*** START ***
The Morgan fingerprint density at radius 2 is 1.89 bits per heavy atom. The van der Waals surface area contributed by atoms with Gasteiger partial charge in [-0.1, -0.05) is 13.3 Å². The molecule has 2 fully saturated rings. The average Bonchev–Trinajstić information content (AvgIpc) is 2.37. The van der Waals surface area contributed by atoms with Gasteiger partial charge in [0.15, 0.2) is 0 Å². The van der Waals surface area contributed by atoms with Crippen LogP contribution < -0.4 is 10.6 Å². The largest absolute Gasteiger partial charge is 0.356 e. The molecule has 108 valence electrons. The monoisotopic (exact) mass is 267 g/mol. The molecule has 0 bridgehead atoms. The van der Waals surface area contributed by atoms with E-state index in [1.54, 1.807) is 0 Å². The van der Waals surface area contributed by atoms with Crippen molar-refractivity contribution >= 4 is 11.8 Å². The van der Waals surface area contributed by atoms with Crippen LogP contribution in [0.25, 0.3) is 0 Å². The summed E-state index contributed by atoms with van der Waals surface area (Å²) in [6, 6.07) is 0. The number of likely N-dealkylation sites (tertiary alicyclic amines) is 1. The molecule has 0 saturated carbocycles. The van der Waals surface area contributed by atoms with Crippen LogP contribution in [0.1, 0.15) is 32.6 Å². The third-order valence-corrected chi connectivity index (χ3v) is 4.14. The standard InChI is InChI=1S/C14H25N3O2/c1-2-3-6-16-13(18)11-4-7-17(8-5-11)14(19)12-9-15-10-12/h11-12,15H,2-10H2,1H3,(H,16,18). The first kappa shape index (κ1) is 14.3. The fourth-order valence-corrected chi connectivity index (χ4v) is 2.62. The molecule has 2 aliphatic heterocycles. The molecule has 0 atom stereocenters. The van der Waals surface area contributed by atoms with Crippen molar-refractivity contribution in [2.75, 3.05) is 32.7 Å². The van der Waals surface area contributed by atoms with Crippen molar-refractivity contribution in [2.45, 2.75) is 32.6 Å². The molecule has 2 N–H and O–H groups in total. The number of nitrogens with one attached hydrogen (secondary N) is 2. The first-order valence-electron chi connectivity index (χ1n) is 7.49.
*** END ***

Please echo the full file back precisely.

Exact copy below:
The Morgan fingerprint density at radius 2 is 1.89 bits per heavy atom. The van der Waals surface area contributed by atoms with Gasteiger partial charge in [-0.1, -0.05) is 13.3 Å². The molecule has 2 fully saturated rings. The average Bonchev–Trinajstić information content (AvgIpc) is 2.37. The van der Waals surface area contributed by atoms with Gasteiger partial charge in [0.15, 0.2) is 0 Å². The van der Waals surface area contributed by atoms with Crippen LogP contribution < -0.4 is 10.6 Å². The largest absolute Gasteiger partial charge is 0.356 e. The molecule has 108 valence electrons. The monoisotopic (exact) mass is 267 g/mol. The molecule has 0 bridgehead atoms. The van der Waals surface area contributed by atoms with E-state index in [1.54, 1.807) is 0 Å². The van der Waals surface area contributed by atoms with Crippen molar-refractivity contribution >= 4 is 11.8 Å². The van der Waals surface area contributed by atoms with Crippen LogP contribution in [0.25, 0.3) is 0 Å². The summed E-state index contributed by atoms with van der Waals surface area (Å²) in [6, 6.07) is 0. The number of likely N-dealkylation sites (tertiary alicyclic amines) is 1. The molecule has 0 saturated carbocycles. The van der Waals surface area contributed by atoms with Crippen LogP contribution in [0.1, 0.15) is 32.6 Å². The third-order valence-corrected chi connectivity index (χ3v) is 4.14. The standard InChI is InChI=1S/C14H25N3O2/c1-2-3-6-16-13(18)11-4-7-17(8-5-11)14(19)12-9-15-10-12/h11-12,15H,2-10H2,1H3,(H,16,18). The first kappa shape index (κ1) is 14.3. The fourth-order valence-corrected chi connectivity index (χ4v) is 2.62. The molecule has 2 aliphatic heterocycles. The molecule has 0 atom stereocenters. The van der Waals surface area contributed by atoms with Crippen molar-refractivity contribution in [2.75, 3.05) is 32.7 Å². The van der Waals surface area contributed by atoms with Crippen molar-refractivity contribution in [2.45, 2.75) is 32.6 Å². The molecule has 2 N–H and O–H groups in total. The number of nitrogens with one attached hydrogen (secondary N) is 2. The first-order valence-electron chi connectivity index (χ1n) is 7.49.